OK, here’s another “forty years ago” post, but one with present-day relevance. It shows one of the most important lessons a teacher taught me.
If you’ve looked through my posts, you know where I stand on current political issues. What has amazed me is how many of my classmates from Reseda High School share the same viewpoints. People I didn’t think are political turned out to be strongly vocal about the current situation. And who is the most liberal of our group? A homecoming queen. Yes, a varsity cheerleader who donned a sash and tiara became a liberal feminist. (Perhaps it was our cheerleader uniforms. You can easily change the “Reseda” on the front to “Resist.”)
The strange thing is that the Reseda where we grew up in the sixties and seventies was conservative. When the California Legislature passed a law in 1963 to prevent housing discrimination, Proposition 14 was put on the ballot the following year to overturn it. And who backed Proposition 14? White homeowners in the Valley, who would later support Proposition 13 and oppose school busing. This wasn’t the Reseda of the Daily Crime Report.
So how did those of us who came from what was once the reddest of Valley suburbs turn out so blue?
We all have our reasons, but for me, it was thanks to my social studies teacher, Alan Benson. In another post, I told the story about how I took his “Dissent and Protest” class 40 years ago. Getting exposed to different views of American history isn’t the only thing I took away from his classes. He taught me something important that has helped me in all aspects of my life — critical thinking.
There is a lack of critical thinking these days. People parrot party lines and cling to whatever media reinforces their chosen viewpoint. They usually say they came to those positions after swallowing some “red pill.” But Alan Benson taught us not to swallow anything whole.
The challenge he gave us is how to respond when faced with information that is different from our preconceived beliefs. Do we ignore it? Or do we weigh the evidence and draw our own conclusions? And can we defend our positions when questioned?
Public schools have been accused of indoctrination, usually by those who want students indoctrinated in their chosen beliefs. Alan Benson attacked efforts to pass propaganda as history. He held up for ridicule Civics for Americans, a textbook he said was “mealy mouthed pablum” as he pointed out long debunked myths, omissions of the more difficult parts of American history, overlooked contributions by women and minorities, and just plain useless information. In a section about counterfeiting, it cautioned unhelpfully, “Good money is good, and bad money is bad.”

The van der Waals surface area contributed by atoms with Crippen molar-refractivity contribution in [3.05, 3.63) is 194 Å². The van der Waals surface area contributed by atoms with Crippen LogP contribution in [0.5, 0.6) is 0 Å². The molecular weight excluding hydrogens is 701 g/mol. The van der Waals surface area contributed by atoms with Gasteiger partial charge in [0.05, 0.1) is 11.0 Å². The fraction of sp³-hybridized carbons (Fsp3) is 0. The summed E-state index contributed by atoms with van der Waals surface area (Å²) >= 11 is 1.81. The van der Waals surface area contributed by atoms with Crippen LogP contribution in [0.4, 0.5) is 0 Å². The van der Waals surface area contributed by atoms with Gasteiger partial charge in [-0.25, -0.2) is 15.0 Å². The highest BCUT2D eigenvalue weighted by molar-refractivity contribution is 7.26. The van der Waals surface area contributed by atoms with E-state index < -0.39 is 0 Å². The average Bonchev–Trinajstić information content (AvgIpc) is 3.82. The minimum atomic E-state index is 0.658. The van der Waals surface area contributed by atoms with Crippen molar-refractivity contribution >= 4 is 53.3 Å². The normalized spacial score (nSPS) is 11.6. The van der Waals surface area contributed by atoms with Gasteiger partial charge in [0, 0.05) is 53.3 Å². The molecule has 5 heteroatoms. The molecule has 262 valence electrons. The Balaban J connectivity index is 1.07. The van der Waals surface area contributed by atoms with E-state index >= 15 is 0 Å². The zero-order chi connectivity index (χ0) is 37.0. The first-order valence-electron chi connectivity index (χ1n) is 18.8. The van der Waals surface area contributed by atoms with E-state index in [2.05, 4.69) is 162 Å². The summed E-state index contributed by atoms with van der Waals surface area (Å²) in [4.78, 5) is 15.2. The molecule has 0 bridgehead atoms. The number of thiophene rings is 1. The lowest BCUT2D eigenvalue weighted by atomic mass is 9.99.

Instead of reading from the official state textbooks, he gave us copies of newspaper articles from different publications and pamphlets with first-person testimony. We saw movies and videos that covered current issues. We got bonus points from giving reports or drawing posters based on news stories. We had mock trials and played informative games. We had fun while learning to gather facts, challenge assumptions, and think critically.
Developing critical thinking inoculates you from demagogues on all sides of the political spectrum. But if we tend to thump Trump and the right these days, it’s because they’re the ones in charge — and doing a terrible job. If you disagree with me, follow Alan Benson’s lessons by doing your own research (but don’t stick solely to your usual partisan media and Facebook memes) and deciding for yourself.
Alan Benson passed away in 2006. But his lessons on critical thinking have stayed with me and his other students. They are especially important today.
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